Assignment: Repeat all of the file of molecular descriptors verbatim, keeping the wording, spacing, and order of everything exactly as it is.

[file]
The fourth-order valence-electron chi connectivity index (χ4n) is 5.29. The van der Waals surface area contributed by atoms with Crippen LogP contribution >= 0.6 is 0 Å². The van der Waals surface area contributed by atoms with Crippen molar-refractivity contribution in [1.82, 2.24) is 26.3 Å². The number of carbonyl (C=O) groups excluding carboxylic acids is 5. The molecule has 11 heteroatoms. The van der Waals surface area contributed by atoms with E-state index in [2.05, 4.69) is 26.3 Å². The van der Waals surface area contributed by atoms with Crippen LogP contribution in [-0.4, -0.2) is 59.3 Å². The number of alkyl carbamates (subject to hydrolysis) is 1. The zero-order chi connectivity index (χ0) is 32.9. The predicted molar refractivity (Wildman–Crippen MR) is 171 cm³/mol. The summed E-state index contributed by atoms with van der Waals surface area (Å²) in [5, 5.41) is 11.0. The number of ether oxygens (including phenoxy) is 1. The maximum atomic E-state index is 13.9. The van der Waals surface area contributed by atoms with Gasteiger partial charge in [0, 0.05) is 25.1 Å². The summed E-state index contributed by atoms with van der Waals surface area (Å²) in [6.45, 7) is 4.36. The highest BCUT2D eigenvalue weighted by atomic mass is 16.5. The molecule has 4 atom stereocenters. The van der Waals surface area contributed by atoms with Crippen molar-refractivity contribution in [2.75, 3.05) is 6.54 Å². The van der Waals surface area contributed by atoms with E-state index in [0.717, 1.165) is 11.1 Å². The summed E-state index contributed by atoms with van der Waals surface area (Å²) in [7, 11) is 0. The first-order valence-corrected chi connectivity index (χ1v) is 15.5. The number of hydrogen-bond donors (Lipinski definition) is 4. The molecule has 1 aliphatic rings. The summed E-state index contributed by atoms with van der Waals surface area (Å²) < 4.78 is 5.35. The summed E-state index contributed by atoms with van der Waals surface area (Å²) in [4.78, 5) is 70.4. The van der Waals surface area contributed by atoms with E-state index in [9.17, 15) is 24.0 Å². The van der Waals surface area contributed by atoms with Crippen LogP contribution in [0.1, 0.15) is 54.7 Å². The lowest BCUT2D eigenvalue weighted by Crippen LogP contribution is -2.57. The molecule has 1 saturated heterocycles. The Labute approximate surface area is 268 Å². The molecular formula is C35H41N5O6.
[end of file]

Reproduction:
The fourth-order valence-electron chi connectivity index (χ4n) is 5.29. The van der Waals surface area contributed by atoms with Crippen LogP contribution >= 0.6 is 0 Å². The van der Waals surface area contributed by atoms with Crippen molar-refractivity contribution in [1.82, 2.24) is 26.3 Å². The number of carbonyl (C=O) groups excluding carboxylic acids is 5. The molecule has 11 heteroatoms. The van der Waals surface area contributed by atoms with E-state index in [2.05, 4.69) is 26.3 Å². The van der Waals surface area contributed by atoms with Crippen LogP contribution in [-0.4, -0.2) is 59.3 Å². The number of alkyl carbamates (subject to hydrolysis) is 1. The zero-order chi connectivity index (χ0) is 32.9. The predicted molar refractivity (Wildman–Crippen MR) is 171 cm³/mol. The summed E-state index contributed by atoms with van der Waals surface area (Å²) in [5, 5.41) is 11.0. The number of ether oxygens (including phenoxy) is 1. The maximum atomic E-state index is 13.9. The van der Waals surface area contributed by atoms with Gasteiger partial charge in [0, 0.05) is 25.1 Å². The summed E-state index contributed by atoms with van der Waals surface area (Å²) in [6.45, 7) is 4.36. The highest BCUT2D eigenvalue weighted by atomic mass is 16.5. The molecule has 4 atom stereocenters. The van der Waals surface area contributed by atoms with Crippen molar-refractivity contribution in [2.75, 3.05) is 6.54 Å². The van der Waals surface area contributed by atoms with E-state index in [0.717, 1.165) is 11.1 Å². The summed E-state index contributed by atoms with van der Waals surface area (Å²) in [7, 11) is 0. The first-order valence-corrected chi connectivity index (χ1v) is 15.5. The number of hydrogen-bond donors (Lipinski definition) is 4. The molecule has 1 aliphatic rings. The summed E-state index contributed by atoms with van der Waals surface area (Å²) < 4.78 is 5.35. The summed E-state index contributed by atoms with van der Waals surface area (Å²) in [4.78, 5) is 70.4. The van der Waals surface area contributed by atoms with E-state index in [9.17, 15) is 24.0 Å². The van der Waals surface area contributed by atoms with Crippen LogP contribution in [0.1, 0.15) is 54.7 Å². The lowest BCUT2D eigenvalue weighted by Crippen LogP contribution is -2.57. The molecule has 1 saturated heterocycles. The Labute approximate surface area is 268 Å². The molecular formula is C35H41N5O6.